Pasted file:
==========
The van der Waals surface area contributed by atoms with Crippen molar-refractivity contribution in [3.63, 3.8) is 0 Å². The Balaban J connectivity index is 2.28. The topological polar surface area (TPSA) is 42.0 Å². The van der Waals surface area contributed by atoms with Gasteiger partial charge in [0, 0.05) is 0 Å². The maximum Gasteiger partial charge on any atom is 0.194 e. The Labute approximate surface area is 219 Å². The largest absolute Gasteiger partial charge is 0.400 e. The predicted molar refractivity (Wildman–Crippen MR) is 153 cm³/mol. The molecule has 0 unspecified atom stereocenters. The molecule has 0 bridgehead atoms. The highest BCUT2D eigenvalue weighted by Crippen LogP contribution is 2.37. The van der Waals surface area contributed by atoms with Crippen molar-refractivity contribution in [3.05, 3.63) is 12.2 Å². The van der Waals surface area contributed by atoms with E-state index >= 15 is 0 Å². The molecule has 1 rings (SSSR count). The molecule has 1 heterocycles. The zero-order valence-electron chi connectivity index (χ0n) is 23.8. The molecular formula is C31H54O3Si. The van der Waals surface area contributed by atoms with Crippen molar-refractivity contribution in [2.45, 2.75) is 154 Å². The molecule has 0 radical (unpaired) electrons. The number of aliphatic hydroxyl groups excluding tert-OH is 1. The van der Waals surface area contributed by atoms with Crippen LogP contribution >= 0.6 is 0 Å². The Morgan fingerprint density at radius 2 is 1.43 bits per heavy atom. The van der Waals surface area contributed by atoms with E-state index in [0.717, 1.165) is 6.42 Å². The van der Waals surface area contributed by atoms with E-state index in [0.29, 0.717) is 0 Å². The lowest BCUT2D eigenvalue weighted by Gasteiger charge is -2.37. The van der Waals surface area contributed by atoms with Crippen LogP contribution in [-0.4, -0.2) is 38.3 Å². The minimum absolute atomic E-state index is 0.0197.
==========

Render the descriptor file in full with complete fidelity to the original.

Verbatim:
The van der Waals surface area contributed by atoms with Crippen molar-refractivity contribution in [3.63, 3.8) is 0 Å². The Balaban J connectivity index is 2.28. The topological polar surface area (TPSA) is 42.0 Å². The van der Waals surface area contributed by atoms with Gasteiger partial charge in [0, 0.05) is 0 Å². The maximum Gasteiger partial charge on any atom is 0.194 e. The Labute approximate surface area is 219 Å². The largest absolute Gasteiger partial charge is 0.400 e. The predicted molar refractivity (Wildman–Crippen MR) is 153 cm³/mol. The molecule has 0 unspecified atom stereocenters. The molecule has 0 bridgehead atoms. The highest BCUT2D eigenvalue weighted by Crippen LogP contribution is 2.37. The van der Waals surface area contributed by atoms with Crippen molar-refractivity contribution in [3.05, 3.63) is 12.2 Å². The van der Waals surface area contributed by atoms with E-state index >= 15 is 0 Å². The molecule has 1 rings (SSSR count). The molecule has 1 heterocycles. The zero-order valence-electron chi connectivity index (χ0n) is 23.8. The molecular formula is C31H54O3Si. The van der Waals surface area contributed by atoms with Crippen molar-refractivity contribution in [2.45, 2.75) is 154 Å². The molecule has 0 radical (unpaired) electrons. The number of aliphatic hydroxyl groups excluding tert-OH is 1. The van der Waals surface area contributed by atoms with Crippen LogP contribution >= 0.6 is 0 Å². The Morgan fingerprint density at radius 2 is 1.43 bits per heavy atom. The van der Waals surface area contributed by atoms with E-state index in [0.717, 1.165) is 6.42 Å². The van der Waals surface area contributed by atoms with E-state index in [0.29, 0.717) is 0 Å². The lowest BCUT2D eigenvalue weighted by Gasteiger charge is -2.37. The van der Waals surface area contributed by atoms with Crippen LogP contribution in [-0.4, -0.2) is 38.3 Å². The minimum absolute atomic E-state index is 0.0197.